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Confusion about Graces: A Catholic Critique of the Charismatic Movement

All Catholics will sooner or later be asked a question like this: “So, what do you think of the charismatic movement?” It may come from a Catholic heavily involved in the “renewal”; it may come from a hardened skeptic; it may arise out of a simple desire to understand a fairly widespread phenomenon that appears to enjoy the endorsement of the last few popes.

As an adolescent enrolled in a very secular “Catholic” high school, my own moribund faith seemed to be destined for extinction until it was reawakened in a two-year stint with a charismatic youth group. The people in it were genuinely fervent and friendly, although the music was atrociously hyperactive, the spontaneous intercessions ooey-gooey, and some of the Masses borderline illicit. I cannot pretend that “I knew something was wrong” from the start, but I can say that as I began to study my faith in greater depth, the catechetical component of the youth group satisfied me less and less, and when I finally attended the “big tent” meeting at Steubenville, I actually felt put off by the emotionalism, the message, and the mass hysteria. I don’t doubt for a moment the good will of the people who plan and execute these sorts of things, but I do wonder where they get their notions of prayer, liturgy, music, and, to put it in a nutshell, Catholicism from.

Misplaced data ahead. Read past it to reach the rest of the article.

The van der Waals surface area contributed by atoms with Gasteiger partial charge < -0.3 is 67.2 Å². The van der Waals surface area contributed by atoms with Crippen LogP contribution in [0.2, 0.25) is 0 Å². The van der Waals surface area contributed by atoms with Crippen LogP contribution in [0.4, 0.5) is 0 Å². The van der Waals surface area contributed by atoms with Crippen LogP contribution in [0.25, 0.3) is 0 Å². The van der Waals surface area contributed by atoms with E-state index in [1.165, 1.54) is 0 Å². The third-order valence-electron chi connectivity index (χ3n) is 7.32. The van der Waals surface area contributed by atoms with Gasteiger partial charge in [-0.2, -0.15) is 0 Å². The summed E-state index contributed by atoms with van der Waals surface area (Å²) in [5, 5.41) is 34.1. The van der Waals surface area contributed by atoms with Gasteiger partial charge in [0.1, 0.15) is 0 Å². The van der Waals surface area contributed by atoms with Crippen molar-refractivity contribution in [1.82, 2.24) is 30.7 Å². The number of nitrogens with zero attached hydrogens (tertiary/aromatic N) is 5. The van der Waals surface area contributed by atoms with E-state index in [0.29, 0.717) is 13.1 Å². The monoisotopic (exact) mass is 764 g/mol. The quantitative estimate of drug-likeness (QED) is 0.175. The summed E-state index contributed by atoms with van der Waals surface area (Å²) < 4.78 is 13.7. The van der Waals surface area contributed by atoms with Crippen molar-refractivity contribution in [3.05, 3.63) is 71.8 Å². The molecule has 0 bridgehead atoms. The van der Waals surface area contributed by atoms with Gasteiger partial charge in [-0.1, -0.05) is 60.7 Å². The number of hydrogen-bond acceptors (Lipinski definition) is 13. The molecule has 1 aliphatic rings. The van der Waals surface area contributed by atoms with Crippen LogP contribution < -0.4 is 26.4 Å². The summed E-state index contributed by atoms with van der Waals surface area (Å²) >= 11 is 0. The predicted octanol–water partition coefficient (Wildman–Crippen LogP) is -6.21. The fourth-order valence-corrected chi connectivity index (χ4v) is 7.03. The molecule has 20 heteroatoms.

A combination of Ludwig Ott’s Fundamentals of Catholic Dogma, Marian devotion, liberal education at Thomas Aquinas College, singing Gregorian chant, and, at last, experiencing the traditional Latin Mass took me in a totally different direction—to a place that truly fulfilled me, a religion that answered the quest of my mind for truth, the thirst of my heart for the beautiful. I was led into a Catholicism that takes seriously the Deposit of the Faith, the wisdom of the Fathers and Doctors of the Church, and the great inheritance of our corporate prayer, devotions, and liturgical arts—precious gifts of the Holy Spirit that summoned me to ever-greater wonder, sacrifice, and transformation.